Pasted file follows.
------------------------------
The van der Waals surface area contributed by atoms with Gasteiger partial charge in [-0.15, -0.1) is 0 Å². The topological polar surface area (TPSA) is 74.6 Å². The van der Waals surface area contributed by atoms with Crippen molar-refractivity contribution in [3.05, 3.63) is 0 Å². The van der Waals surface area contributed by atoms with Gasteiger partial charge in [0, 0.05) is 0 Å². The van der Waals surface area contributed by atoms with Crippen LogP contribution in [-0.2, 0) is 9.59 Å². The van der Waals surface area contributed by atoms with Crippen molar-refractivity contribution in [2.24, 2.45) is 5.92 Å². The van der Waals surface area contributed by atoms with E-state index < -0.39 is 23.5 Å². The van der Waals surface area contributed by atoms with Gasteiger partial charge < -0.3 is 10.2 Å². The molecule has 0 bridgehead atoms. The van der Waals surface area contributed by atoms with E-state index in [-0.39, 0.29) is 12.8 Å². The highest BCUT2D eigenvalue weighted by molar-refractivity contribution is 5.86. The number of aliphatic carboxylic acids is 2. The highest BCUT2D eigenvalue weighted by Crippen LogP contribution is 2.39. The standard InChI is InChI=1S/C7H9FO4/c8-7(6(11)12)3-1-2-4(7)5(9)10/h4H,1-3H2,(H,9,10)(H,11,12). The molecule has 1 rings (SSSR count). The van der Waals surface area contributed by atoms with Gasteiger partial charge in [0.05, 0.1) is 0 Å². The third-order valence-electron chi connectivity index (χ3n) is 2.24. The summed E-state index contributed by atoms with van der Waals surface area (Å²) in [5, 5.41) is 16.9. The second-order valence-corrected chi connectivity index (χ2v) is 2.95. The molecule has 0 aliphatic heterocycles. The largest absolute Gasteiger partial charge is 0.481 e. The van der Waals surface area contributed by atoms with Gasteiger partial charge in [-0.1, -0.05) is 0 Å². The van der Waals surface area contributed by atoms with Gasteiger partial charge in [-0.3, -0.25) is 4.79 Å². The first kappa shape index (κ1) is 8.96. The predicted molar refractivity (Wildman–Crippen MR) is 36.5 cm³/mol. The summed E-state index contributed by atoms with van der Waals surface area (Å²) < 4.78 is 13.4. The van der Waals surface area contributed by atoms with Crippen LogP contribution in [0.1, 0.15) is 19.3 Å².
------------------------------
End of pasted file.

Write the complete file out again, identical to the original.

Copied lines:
The van der Waals surface area contributed by atoms with Gasteiger partial charge in [-0.15, -0.1) is 0 Å². The topological polar surface area (TPSA) is 74.6 Å². The van der Waals surface area contributed by atoms with Crippen molar-refractivity contribution in [3.05, 3.63) is 0 Å². The van der Waals surface area contributed by atoms with Gasteiger partial charge in [0, 0.05) is 0 Å². The van der Waals surface area contributed by atoms with Crippen LogP contribution in [-0.2, 0) is 9.59 Å². The van der Waals surface area contributed by atoms with Crippen molar-refractivity contribution in [2.24, 2.45) is 5.92 Å². The van der Waals surface area contributed by atoms with E-state index < -0.39 is 23.5 Å². The van der Waals surface area contributed by atoms with Gasteiger partial charge < -0.3 is 10.2 Å². The molecule has 0 bridgehead atoms. The van der Waals surface area contributed by atoms with E-state index in [-0.39, 0.29) is 12.8 Å². The highest BCUT2D eigenvalue weighted by molar-refractivity contribution is 5.86. The number of aliphatic carboxylic acids is 2. The highest BCUT2D eigenvalue weighted by Crippen LogP contribution is 2.39. The standard InChI is InChI=1S/C7H9FO4/c8-7(6(11)12)3-1-2-4(7)5(9)10/h4H,1-3H2,(H,9,10)(H,11,12). The molecule has 1 rings (SSSR count). The van der Waals surface area contributed by atoms with Gasteiger partial charge in [0.05, 0.1) is 0 Å². The third-order valence-electron chi connectivity index (χ3n) is 2.24. The summed E-state index contributed by atoms with van der Waals surface area (Å²) in [5, 5.41) is 16.9. The second-order valence-corrected chi connectivity index (χ2v) is 2.95. The molecule has 0 aliphatic heterocycles. The largest absolute Gasteiger partial charge is 0.481 e. The van der Waals surface area contributed by atoms with Gasteiger partial charge in [-0.1, -0.05) is 0 Å². The van der Waals surface area contributed by atoms with Gasteiger partial charge in [-0.3, -0.25) is 4.79 Å². The first kappa shape index (κ1) is 8.96. The predicted molar refractivity (Wildman–Crippen MR) is 36.5 cm³/mol. The summed E-state index contributed by atoms with van der Waals surface area (Å²) < 4.78 is 13.4. The van der Waals surface area contributed by atoms with Crippen LogP contribution in [0.1, 0.15) is 19.3 Å².